Tradition Joins Trends for Diverse Array of Introductions

CHICAGO (November 12, 2019) — Eggs are tasty, versatile and packed with protein; qualities not lost on product formulators who used this ubiquitous ingredient in innovative new ways in 2019. Egg ingredients appeared in more than 2,300 new product introductions in the first three quarters of the year — consistent with previous years and a good indication of formulators’ continuing reliance on egg ingredients. Some of the more striking examples star eggs, where formerly the ingredient might have played a more subtle, background role. Some of the new ideas included:

  • Tortilla wrap alternative
  • Oatmeal/egg breakfast cup
  • Eggs and dip
  • Egg chips
  • Nutrition bars

Baked goods still lead product categories that use egg ingredients with 800 total products. Of that total, types of baked goods that most often use egg ingredients include Pastries and Sweet Goods (367) and Sweet Biscuits/Cookies (307). Finer quality desserts and ice cream (213) rely on egg ingredients for functional properties and a positive label impact. Ready meals and side dishes (309) as a category saw an uptick in keto-friendly and plant-based applications. Vegetables now serve as the crust for pizzas of all kinds. And it’s not just cauliflower, but sweet potato, too, in a gluten-free, grain-free application that uses egg ingredients to help bind the crust together. In fact, in terms of grain-free, egg whites joined the wrap movement, constituting the primary ingredient in a new product taking part in the low-carb tortilla swap-in trend.

While not many snacks (68) included eggs, those that did were notable. And one snack company that experienced success with an egg-based protein bar introduced a line extension involving a single-serve breakfast cup.

  • The high-protein RXBAR introduced oatmeal cups flavored with chocolate, maple or apple cinnamon. In addition to oats, each contains one egg white, nine almonds, a date and, as the package side says, “No B.S.” But it does contain 12 grams of protein plus six grams of fiber. The product, for the sake of convenience, offers consumers three methods of preparation, with hot water, in the microwave or even as overnight oats. The company stresses its dedication to “simple, real food ingredients” snack bars loaded with protein.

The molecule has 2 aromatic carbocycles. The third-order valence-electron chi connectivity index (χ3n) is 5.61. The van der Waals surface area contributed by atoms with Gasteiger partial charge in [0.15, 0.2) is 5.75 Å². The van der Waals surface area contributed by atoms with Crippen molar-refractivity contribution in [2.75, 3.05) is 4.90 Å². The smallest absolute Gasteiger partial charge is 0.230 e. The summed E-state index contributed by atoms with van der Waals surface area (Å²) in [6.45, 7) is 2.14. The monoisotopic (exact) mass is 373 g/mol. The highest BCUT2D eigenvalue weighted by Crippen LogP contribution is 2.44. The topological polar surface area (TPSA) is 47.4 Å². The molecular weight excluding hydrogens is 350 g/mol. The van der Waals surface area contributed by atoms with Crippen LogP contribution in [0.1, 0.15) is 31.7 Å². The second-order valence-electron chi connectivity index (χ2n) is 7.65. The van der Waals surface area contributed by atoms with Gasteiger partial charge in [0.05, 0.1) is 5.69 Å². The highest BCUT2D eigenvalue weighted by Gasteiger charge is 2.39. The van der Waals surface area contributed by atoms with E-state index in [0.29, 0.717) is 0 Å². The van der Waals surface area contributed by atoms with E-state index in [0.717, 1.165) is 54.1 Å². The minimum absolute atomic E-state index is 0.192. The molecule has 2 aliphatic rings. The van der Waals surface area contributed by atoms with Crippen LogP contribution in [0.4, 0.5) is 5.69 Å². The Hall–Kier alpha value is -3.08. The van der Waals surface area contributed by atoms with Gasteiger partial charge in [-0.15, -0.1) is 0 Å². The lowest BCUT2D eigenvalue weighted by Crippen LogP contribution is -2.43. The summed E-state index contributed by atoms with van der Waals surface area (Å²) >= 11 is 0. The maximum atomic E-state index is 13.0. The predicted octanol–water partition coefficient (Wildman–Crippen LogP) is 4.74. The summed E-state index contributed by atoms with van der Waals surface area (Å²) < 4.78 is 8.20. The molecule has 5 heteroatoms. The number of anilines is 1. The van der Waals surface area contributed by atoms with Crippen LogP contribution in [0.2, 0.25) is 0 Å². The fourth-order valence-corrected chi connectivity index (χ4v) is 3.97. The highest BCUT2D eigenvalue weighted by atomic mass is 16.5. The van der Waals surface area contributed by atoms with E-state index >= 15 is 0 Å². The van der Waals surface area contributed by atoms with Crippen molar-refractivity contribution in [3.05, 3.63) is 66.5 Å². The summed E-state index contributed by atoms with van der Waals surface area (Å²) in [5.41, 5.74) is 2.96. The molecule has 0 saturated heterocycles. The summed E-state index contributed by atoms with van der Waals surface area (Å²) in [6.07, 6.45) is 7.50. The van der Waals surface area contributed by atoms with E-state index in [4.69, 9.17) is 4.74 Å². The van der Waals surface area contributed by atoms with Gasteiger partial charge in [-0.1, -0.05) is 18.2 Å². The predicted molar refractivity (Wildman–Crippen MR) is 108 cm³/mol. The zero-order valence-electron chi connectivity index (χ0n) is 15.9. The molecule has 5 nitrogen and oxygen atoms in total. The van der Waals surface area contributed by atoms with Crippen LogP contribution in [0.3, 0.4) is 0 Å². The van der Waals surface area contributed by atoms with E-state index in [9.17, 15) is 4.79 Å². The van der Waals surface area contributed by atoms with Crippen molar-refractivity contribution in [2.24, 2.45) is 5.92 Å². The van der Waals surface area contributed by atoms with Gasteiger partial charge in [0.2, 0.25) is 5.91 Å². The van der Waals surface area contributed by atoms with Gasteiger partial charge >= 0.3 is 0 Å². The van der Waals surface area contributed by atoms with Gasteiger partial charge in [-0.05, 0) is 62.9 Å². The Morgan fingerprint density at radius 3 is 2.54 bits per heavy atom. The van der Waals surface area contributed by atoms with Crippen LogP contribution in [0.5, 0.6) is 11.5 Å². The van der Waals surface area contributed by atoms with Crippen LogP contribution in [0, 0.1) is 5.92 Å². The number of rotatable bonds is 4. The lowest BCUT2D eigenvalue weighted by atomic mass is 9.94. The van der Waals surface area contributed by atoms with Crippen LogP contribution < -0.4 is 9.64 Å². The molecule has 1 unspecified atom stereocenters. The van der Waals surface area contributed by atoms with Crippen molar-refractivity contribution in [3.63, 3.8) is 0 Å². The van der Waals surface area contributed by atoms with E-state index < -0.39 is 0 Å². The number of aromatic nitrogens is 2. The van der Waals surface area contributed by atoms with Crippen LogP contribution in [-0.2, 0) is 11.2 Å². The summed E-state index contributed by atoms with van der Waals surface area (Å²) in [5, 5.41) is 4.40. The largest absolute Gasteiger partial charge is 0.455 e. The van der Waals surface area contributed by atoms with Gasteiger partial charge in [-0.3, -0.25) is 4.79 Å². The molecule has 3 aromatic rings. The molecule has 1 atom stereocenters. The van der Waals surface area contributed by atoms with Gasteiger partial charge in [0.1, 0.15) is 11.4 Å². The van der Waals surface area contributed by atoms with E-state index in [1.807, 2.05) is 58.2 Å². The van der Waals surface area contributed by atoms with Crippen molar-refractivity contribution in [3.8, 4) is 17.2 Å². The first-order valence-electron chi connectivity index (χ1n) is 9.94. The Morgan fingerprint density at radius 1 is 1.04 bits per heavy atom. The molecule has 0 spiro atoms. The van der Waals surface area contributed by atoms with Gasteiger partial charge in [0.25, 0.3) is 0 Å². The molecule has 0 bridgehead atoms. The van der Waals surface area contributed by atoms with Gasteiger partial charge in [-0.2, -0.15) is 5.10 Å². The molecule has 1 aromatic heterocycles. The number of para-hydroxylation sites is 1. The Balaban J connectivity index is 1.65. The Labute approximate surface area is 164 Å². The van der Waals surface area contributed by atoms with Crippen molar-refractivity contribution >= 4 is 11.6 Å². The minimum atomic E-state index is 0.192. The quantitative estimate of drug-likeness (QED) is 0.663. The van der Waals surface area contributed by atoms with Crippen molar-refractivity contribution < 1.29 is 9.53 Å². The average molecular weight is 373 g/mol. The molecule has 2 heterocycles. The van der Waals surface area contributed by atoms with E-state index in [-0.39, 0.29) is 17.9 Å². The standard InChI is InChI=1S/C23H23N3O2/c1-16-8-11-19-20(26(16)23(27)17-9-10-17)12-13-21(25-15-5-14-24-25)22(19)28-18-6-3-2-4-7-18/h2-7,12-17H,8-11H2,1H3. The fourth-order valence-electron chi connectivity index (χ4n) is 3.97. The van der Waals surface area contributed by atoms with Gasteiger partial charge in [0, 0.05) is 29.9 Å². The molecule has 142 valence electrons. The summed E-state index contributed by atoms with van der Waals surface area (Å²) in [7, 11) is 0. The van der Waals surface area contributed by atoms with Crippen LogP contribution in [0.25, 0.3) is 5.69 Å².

• Keeping it as simple as it gets, Peckish debuted late in 2018/early 2019 with a concept that pairs two hard-boiled eggs with flavorful dips that range from creamy to crunchy or crispy. Flavors might mimic those found in fried rice or eggs and maple waffles. Once again, the product is gluten free, dairy free, has zero grams of sugar and offers a snacking option for keto, Paleo and Whole30 eating styles, or anyone who enjoys a protein-packed, flavorful pick me up.
  • Quevos, a new brand introduced this year, offers egg white chips with 15 grams of protein and nine grams of fiber per serving, available in three different flavors including Quevos Rancheros.

“Formulators are already familiar with the 20-plus functional properties egg ingredients can lend to applications. But this year’s crop of product introductions to date highlights the more playful aspect of eggs, and in many cases the healthy, nutritional aspects, particularly in the snacking arena,” said Elisa Maloberti, director of egg product marketing for the American Egg Board.

“Regardless of whether the products play to eggs’ nutritional strengths or their functional side, the egg content is prominent and visible. This sends a positive message to consumers about the companies’ commitment to real, natural ingredients and clean and simple formulating,” she said.

NEW “Made with REAL Eggs” Certification Seals

To assist companies with their communication efforts, the American Egg Board recently introduced “Made with REAL Eggs” certification seals — one for packaged foods and one for foodservice menus. Program participation is complimentary; however, companies must register their products on an annual basis. This certification program offers the perfect opportunity for food manufacturers to communicate their position on natural ingredients to their customer base. It signals their commitment to taste and quality. The “Made with REAL Eggs” certification seal can provide a familiar point of reference as consumers scan shelves looking for clean and simple labels that rely on familiar ingredients. Find out more about the “Made with REAL Eggs” certification at